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Statement to the UN Security Council regarding the situation in Timor Leste

Thematic issues

  • Chad
  • Policing
  • Timor-Leste

UNITED NATIONS SECURITY COUNCIL

The situation in Timor-Leste


Statement by H.E. Gary Quinlan, Ambassador and Permanent Representative of Australia to the United Nations

I would like to join others in welcoming Foreign Minister Portas and Foreign Minister da Costa – important presences here today. And Special Representative Ameerah Haq whose contribution with UNMIT has remained instrumental.

I would also like to thank Portugal inviting non-Council members to participate. Australia and Portugal have developed a closer relationship through our joint cooperation in Timor-Leste.

Mr President,

Timor-Leste has experienced an extended and increasingly confident period of stability over the past three and a half years, allowing the government to turn its attention to the important tasks of strengthening state institutions, improving service delivery to its people, building infrastructure and boosting the economy. Into the future, growing government budgets will provide scope for greater public investment in health, education and rural development. Agriculture requires particular attention. And the employment needs of youth.

Australia welcomed the Government's decision to take a longer view of its development, which culminated in the Strategic Development Plan released in July – an appropriately ambitious vision. Australia will support the Plan's objectives through targeted assistance programs in health, education, infrastructure, rural development and other areas.

It is widely understood next year's national elections will test the strength of Timor-Leste's institutions, in particular the country's political parties, security institutions and electoral authorities. We have confidence in Timor-Leste's ability to run fair and transparent elections. We know that the Timorese people hold their democratic institutions to high account.

We are impressed by the commitment of political leaders to peaceful elections and to the education of voters about their rights and responsibilities in strengthening Timor-Leste's young democracy. The Maubisse dialogues, which bring Timor-Leste's political leadership together – including opposition members – continue to reinforce to leaders of all parties that continued peace is in everyone's interests.

The election period will test the capacity of security services, in particular the police. We have been concerned by the sporadic outbreaks of violence perpetrated by martial arts gangs. That said we are encouraged that the PNTL was able to contain recent incidents such as the violence in Zumalai in August. And I note Foreign Minister da Costa's reassuring comments on this this morning.

The resumption of full policing responsibility by the PNTL in March has coincided with a concentrated period of mentoring and consolidation, including focused capacity-building ahead of the election period. Australia has provided some of the specialist trainers within the UN police and continues to support the development of the PNTL through a separate capacity-building program. Looking ahead, adequate levels of government budgetary support for the PNTL – as well as continuing a sustained program of capacity-building – will be needed to ensure it develops into a professional, resilient police force, responsive to the community it serves.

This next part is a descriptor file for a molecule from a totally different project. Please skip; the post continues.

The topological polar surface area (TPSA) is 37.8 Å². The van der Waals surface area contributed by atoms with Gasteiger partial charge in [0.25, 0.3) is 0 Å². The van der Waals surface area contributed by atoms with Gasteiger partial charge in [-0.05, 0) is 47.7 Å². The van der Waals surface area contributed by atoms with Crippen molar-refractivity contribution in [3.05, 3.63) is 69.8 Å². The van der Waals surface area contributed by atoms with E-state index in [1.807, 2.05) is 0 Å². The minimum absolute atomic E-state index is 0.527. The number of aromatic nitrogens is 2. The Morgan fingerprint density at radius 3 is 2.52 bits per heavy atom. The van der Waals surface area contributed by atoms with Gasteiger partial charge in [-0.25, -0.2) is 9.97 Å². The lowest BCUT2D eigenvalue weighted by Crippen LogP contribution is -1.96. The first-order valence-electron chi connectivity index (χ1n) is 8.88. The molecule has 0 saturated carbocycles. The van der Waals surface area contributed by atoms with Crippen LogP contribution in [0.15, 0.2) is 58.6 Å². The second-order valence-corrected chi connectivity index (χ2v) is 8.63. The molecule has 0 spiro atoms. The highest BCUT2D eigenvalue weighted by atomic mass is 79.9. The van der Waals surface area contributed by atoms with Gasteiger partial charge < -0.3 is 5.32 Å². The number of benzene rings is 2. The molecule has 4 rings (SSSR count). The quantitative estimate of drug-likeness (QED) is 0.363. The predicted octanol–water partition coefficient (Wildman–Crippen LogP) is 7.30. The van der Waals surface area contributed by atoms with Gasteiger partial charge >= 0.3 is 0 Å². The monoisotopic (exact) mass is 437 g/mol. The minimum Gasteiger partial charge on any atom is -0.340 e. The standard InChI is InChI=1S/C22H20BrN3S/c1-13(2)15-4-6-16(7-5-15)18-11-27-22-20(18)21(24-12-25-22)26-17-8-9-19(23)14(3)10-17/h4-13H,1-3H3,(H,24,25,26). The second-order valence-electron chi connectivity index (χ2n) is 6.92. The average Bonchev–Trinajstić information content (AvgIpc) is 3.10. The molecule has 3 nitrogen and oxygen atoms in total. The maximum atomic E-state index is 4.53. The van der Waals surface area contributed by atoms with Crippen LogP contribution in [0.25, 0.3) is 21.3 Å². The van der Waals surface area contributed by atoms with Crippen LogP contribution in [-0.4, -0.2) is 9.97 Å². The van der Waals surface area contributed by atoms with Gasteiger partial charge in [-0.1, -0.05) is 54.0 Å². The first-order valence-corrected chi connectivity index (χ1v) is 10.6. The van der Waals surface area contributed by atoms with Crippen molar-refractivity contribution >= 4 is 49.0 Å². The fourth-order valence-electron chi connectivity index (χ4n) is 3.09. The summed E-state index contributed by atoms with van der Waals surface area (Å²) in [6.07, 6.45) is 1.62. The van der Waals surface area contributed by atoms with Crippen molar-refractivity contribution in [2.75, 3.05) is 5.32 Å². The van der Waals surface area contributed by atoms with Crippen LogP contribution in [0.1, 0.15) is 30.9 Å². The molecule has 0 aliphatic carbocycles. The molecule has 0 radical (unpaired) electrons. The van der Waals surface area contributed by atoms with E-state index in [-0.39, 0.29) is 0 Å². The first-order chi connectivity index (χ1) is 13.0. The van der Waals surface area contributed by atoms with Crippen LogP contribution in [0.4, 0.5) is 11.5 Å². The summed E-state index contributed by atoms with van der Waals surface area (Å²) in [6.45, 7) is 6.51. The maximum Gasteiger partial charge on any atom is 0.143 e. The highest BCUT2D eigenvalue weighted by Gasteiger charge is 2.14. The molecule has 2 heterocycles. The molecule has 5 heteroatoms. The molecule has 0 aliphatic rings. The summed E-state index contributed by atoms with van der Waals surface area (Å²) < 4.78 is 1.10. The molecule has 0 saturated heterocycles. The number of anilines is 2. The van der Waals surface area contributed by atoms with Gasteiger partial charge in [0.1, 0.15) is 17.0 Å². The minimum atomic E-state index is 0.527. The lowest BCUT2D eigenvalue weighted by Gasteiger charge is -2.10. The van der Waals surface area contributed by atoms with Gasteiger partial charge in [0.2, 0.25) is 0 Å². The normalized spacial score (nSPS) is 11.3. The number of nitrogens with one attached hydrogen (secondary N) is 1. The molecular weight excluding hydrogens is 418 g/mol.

The International Stabilisation Force also stands ready to provide support to Timor-Leste's security institutions and UN Police during the elections if needed.

As many have said today, the performance of Timor-Leste's democratic institutions during next year's elections will represent critical benchmarks for determining the timing of UNMIT's transition. For that and other reasons, it is important that UNMIT's mandate be extended until at least the end of 2012 to support the consolidation of a new government.

Australia is optimistic about the conduct of next year's elections and the future development of Timor-Leste. We encourage the conditions-based approach, clearly outlined in the Joint Transition Plan, to continue to guide the approach of the Council.

We acknowledge the work that the Government of Timor-Leste and UNMIT have put into the Joint Transition Plan and look forward to continued dialogue with the Government of Timor-Leste and UN agencies on its implementation. It will, of course, be an evolving plan. But its innovativeness and deliberation is commendable. While the Joint Transition Plan should prompt some preliminary discussions on a post-UNMIT UN presence, Australia agrees that the nature of this presence should be guided by the views of the next government in Timor-Leste itself. We have taken careful note of the views of political leaders that the UN should have an ongoing role in strengthening the foundations of Timor-Leste's democracy.

To conclude, 2012 will be an historic landmark year for Timor-Leste. Beyond the national elections and the expected withdrawal of UNMIT, Timor-Leste will celebrate the tenth anniversary of its independence. Important challenges of course remain. But the people of Timor-Leste have much to look forward to. My own country will continue to work with Timor-Leste's government, other partners and the UN to assist this crucial transition phase and beyond.

Lastly, I would also like to commend Brazil for its work over the past (nearly) two years as Chair of the Core Group on Timor-Leste. And welcome Vice-Minister Machado's presence here today. We are very grateful to Brazil for their leadership.

Thank you Mr President.

Last Updated: 17 June 2015
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